Likewise the congestion queue has dropped and continues to drop from more than 100,000 pending transactions, to now less than 40,000 at the time of writing.
The network continues to attract much usage, but it’s now at 80% capacity rather then 100%, with much so returning to normal.
That’s after a ponzi scheme smart contract met its ponzi end, drained to 0 eth from a previous 54,000 eth, worth about $9 million.
The ponzi functioned by locking eth for 5 days, after which you could withdraw with interest up to 1% a day.
It also had a multi-level marketing (MLM) scheme where if you recruited other ponzi users through some invite code, you’d get a share.
That pyramid selling aspect had some bug where a coder could front-run you and steal your invite code/s and your earnings.
Other vulnerabilities were found too, but the ponzi was set to meet its end anyway based on the contribution rate as it was attracting less people than needed to pay off those already “invested.”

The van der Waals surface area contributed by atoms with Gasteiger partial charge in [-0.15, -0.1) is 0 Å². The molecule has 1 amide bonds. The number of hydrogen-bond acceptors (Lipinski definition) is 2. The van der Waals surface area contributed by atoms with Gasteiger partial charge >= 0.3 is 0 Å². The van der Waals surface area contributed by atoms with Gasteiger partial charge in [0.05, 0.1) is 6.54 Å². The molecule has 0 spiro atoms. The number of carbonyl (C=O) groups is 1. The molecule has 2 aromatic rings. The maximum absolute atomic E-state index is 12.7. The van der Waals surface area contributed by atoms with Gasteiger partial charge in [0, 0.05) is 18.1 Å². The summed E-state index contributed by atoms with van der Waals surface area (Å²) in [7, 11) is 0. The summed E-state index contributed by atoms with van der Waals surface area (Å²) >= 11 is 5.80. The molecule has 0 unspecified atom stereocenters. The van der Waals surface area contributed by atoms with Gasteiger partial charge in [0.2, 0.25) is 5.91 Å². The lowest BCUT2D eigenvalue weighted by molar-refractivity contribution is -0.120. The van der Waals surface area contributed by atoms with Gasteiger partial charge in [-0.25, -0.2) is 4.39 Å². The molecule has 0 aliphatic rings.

In its “heyday” however, which was just a week or two ago, the ponzi contract was taking up as much as 70% of all ethereum’s capacity because it used very inefficient spaghetti code.
Tether too was taking up a lot of eth’s capacity, at times some 50% or more, but now it’s at just 10%.
It’s unclear whether that’s because it is less used or because they’ve made some improvements to the smart contract’s gas usage, but ethereum is now back to being fast and pretty much free.
That can change as ethereum’s capacity is currently limited, with plenty of improvements on the pipeline, including sharding.
In precisely one week we should learn quite a bit more about these improvements as Devcon V begins in Japan with a packed agenda and plenty of presentations on eth 2.0.